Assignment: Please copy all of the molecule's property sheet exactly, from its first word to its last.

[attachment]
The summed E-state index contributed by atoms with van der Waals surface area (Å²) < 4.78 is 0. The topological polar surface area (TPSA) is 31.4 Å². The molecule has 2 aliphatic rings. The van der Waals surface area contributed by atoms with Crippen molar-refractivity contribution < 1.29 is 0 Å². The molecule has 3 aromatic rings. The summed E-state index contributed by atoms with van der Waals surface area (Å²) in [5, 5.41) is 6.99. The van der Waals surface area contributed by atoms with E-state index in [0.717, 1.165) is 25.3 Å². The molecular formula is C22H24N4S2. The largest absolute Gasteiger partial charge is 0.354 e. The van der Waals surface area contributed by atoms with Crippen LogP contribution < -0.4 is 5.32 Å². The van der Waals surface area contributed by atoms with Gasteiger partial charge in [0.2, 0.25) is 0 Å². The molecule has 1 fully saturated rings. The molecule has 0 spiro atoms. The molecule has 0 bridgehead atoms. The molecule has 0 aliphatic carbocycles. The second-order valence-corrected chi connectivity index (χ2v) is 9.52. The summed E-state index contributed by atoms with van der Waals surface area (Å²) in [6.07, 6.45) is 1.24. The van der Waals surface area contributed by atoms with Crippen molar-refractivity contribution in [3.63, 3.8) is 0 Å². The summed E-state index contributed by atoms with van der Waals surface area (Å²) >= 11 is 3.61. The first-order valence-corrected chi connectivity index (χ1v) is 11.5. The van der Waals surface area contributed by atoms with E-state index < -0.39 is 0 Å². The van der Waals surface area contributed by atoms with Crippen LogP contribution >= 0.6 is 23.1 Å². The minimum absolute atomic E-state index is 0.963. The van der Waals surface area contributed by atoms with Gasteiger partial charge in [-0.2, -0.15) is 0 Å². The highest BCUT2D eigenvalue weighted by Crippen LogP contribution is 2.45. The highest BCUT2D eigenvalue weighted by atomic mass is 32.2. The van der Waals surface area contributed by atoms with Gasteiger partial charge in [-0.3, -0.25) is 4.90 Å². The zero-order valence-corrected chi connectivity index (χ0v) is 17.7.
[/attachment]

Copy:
The summed E-state index contributed by atoms with van der Waals surface area (Å²) < 4.78 is 0. The topological polar surface area (TPSA) is 31.4 Å². The molecule has 2 aliphatic rings. The van der Waals surface area contributed by atoms with Crippen molar-refractivity contribution < 1.29 is 0 Å². The molecule has 3 aromatic rings. The summed E-state index contributed by atoms with van der Waals surface area (Å²) in [5, 5.41) is 6.99. The van der Waals surface area contributed by atoms with E-state index in [0.717, 1.165) is 25.3 Å². The molecular formula is C22H24N4S2. The largest absolute Gasteiger partial charge is 0.354 e. The van der Waals surface area contributed by atoms with Crippen LogP contribution < -0.4 is 5.32 Å². The van der Waals surface area contributed by atoms with Gasteiger partial charge in [0.2, 0.25) is 0 Å². The molecule has 1 fully saturated rings. The molecule has 0 spiro atoms. The molecule has 0 bridgehead atoms. The molecule has 0 aliphatic carbocycles. The second-order valence-corrected chi connectivity index (χ2v) is 9.52. The summed E-state index contributed by atoms with van der Waals surface area (Å²) in [6.07, 6.45) is 1.24. The van der Waals surface area contributed by atoms with Crippen molar-refractivity contribution in [3.63, 3.8) is 0 Å². The summed E-state index contributed by atoms with van der Waals surface area (Å²) >= 11 is 3.61. The first-order valence-corrected chi connectivity index (χ1v) is 11.5. The van der Waals surface area contributed by atoms with E-state index < -0.39 is 0 Å². The van der Waals surface area contributed by atoms with Crippen LogP contribution >= 0.6 is 23.1 Å². The minimum absolute atomic E-state index is 0.963. The van der Waals surface area contributed by atoms with Gasteiger partial charge in [-0.2, -0.15) is 0 Å². The highest BCUT2D eigenvalue weighted by Crippen LogP contribution is 2.45. The highest BCUT2D eigenvalue weighted by atomic mass is 32.2. The van der Waals surface area contributed by atoms with Gasteiger partial charge in [-0.3, -0.25) is 4.90 Å². The zero-order valence-corrected chi connectivity index (χ0v) is 17.7.